WITH an eye toward the 2012 elections, legislators in six states have been debating laws explicitly prohibiting courts from considering or using Sharia law, with 14 more looking at wider bans on "foreign law." They're taking a clear cue from Oklahoma's wildly popular Sharia ban, which voters approved as a state constitutional amendment last year by more than 70 percent.

Such laws are discriminatory and pointless. Civil liberties groups are fighting them in court and calling on state legislators to abandon such bills. But there is an additional reason everyone, including would-be proponents of the laws and the federal government, should oppose them: they pose a significant threat to national security.

To begin with, the bans' justifications are thin. Despite the worries voiced by candidates in the recent Republican candidates' debate in New Hampshire, no state, county or municipality is about to realign its laws with religious doctrine, Islamic or otherwise. Nor does any state or federal court today in Oklahoma, or anywhere else, need to enforce a foreign rule repugnant to public policy. Under the legal system's well-established "choice of law" doctrines, the courts are already unlikely to help out someone who claims their religion allows, say, the subordination or mistreatment of women.

Instead, the bans would deprive Muslims of equal access to the law. A butcher would no longer be able to enforce his contract for halal meat — contracts that, like deals for kosher or other faith-sanctioned foods, are regularly enforced around the country. Nor could a Muslim banker seek damages for violations of a financial instrument certified as "Sharia compliant" since it pays no interest.

Moreover, these bans increase bias among the public by endorsing the idea that Muslims are second-class citizens. They encourage and accelerate both the acceptability of negative views of Muslims and the expression of those negative views by the public and government agencies like the police.

Such indignities arise amid a pattern of growing animus toward American Muslims. Reports of employment discrimination against Muslims to the Equal Employment Opportunity Commission, which declined after a post-9/11 peak, have recently surged. Gallup, Pew and ABC polls confirm a new spike in anti-Muslim views. Most troubling, tallies of hate crimes collected by nongovernmental organizations show the same trend.

In this context, bans like the one in Oklahoma will serve to chill cooperation by the Muslim-American community with counterterrorism efforts. This makes sense: in such an environment, it would be fair for Muslims to pause before, say, passing on a lead to the police, worrying about whether the police would then look at them with suspicion as well.

But the likelihood of such a chill is also supported by four large, random-sample surveys that I conducted with two colleagues, Tom Tyler and Stephen Schulhofer. Our data, collected from Muslims and non-Muslims in New York and London, suggest that the experience and perception of private discrimination have a significant negative effect on cooperation.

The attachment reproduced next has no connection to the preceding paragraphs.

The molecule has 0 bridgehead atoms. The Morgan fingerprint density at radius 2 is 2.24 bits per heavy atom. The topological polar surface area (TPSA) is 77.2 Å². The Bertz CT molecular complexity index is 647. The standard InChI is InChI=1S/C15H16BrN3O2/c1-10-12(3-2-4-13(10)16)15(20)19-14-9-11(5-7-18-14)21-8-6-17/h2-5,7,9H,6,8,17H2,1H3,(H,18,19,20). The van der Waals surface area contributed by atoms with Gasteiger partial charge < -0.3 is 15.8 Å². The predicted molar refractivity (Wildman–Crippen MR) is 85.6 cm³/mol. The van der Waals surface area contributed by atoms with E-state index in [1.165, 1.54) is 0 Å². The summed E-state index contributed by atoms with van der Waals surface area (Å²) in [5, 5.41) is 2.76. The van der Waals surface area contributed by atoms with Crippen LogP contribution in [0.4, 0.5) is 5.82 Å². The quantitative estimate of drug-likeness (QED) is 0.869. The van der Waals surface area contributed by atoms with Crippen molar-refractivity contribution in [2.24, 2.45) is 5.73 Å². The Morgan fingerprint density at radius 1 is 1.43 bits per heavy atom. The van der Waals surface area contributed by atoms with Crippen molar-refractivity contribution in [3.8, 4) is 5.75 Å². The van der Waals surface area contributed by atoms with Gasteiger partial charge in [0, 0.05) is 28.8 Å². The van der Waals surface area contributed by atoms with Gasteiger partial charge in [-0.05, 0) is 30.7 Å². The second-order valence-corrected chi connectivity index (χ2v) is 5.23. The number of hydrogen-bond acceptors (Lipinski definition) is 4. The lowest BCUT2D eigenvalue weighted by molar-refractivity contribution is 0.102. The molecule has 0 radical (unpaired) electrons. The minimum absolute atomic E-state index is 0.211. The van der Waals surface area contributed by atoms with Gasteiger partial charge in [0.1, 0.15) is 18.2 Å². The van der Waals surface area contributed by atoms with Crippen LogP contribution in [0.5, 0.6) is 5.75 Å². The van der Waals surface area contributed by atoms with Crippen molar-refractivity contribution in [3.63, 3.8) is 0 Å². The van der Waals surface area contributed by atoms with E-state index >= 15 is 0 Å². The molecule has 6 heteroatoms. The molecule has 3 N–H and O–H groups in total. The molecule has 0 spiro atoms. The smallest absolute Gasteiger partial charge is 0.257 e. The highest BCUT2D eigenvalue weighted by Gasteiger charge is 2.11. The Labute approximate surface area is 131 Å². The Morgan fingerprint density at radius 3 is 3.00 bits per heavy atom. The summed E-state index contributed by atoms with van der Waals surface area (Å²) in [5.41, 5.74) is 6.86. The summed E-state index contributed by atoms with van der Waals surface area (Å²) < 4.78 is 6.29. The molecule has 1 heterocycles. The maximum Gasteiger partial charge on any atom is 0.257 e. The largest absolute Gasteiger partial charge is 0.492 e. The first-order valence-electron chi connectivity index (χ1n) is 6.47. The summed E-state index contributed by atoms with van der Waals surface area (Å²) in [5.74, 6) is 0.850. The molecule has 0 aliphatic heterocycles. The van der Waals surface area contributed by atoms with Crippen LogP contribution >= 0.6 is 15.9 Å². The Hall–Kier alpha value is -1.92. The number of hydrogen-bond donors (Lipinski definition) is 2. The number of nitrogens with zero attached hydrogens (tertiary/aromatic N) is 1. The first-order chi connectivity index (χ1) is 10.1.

This not only affects everyday public safety, but also the interaction necessary to gather information about self-radicalization and domestic efforts to recruit terrorists. After all, it's simply impossible for the government to gather all that information. For that it must rely on the public, both as a filter and as an aid in interpreting it. If the government lacks strong ties to the Muslim-American community, that kind of filter falls apart.

To prevent the erosion of such support, the Justice Department should better publicize its support for a pending challenge to the Oklahoma amendment. It should also announce that it will challenge similar measures as violations of the First Amendment's guarantee of freedom of religion. Doing so would not only protect the rights of Muslim-Americans, but also send a signal that they can rely on the federal government's support.

To be sure, Attorney General Eric H. Holder Jr. has taken steps against anti-Muslim bias, for example by supporting a California schoolteacher's suit challenging her dismissal for taking time off to make a pilgrimage to Mecca. But these steps are inadequate compared to the scope of public and private discrimination facing Muslim-Americans.

America has been here before. In 1952, Attorney General James P. McGranery filed a legal brief for the plaintiffs in Brown v. Board of Education, in part, he said, out of national security concerns. "Racial discrimination furnishes grist for Communist propaganda mills," he said, and "raises doubts even among friendly nations as to the intensity of our devotion to the democratic faith."

McGranery's insight remains true today. The federal government needs to do more to defend equal access to the law regardless of faith. To do so is not simply to uphold our core values — it is also to work to improve our nation's security.


Richard Shulman is a veteran defender of Israel on several web-based forums. His comments and analyses appear often on Think-Israel. He provides cool information and right-on-target overviews. He distributes his essays by email. To subscribe, write him at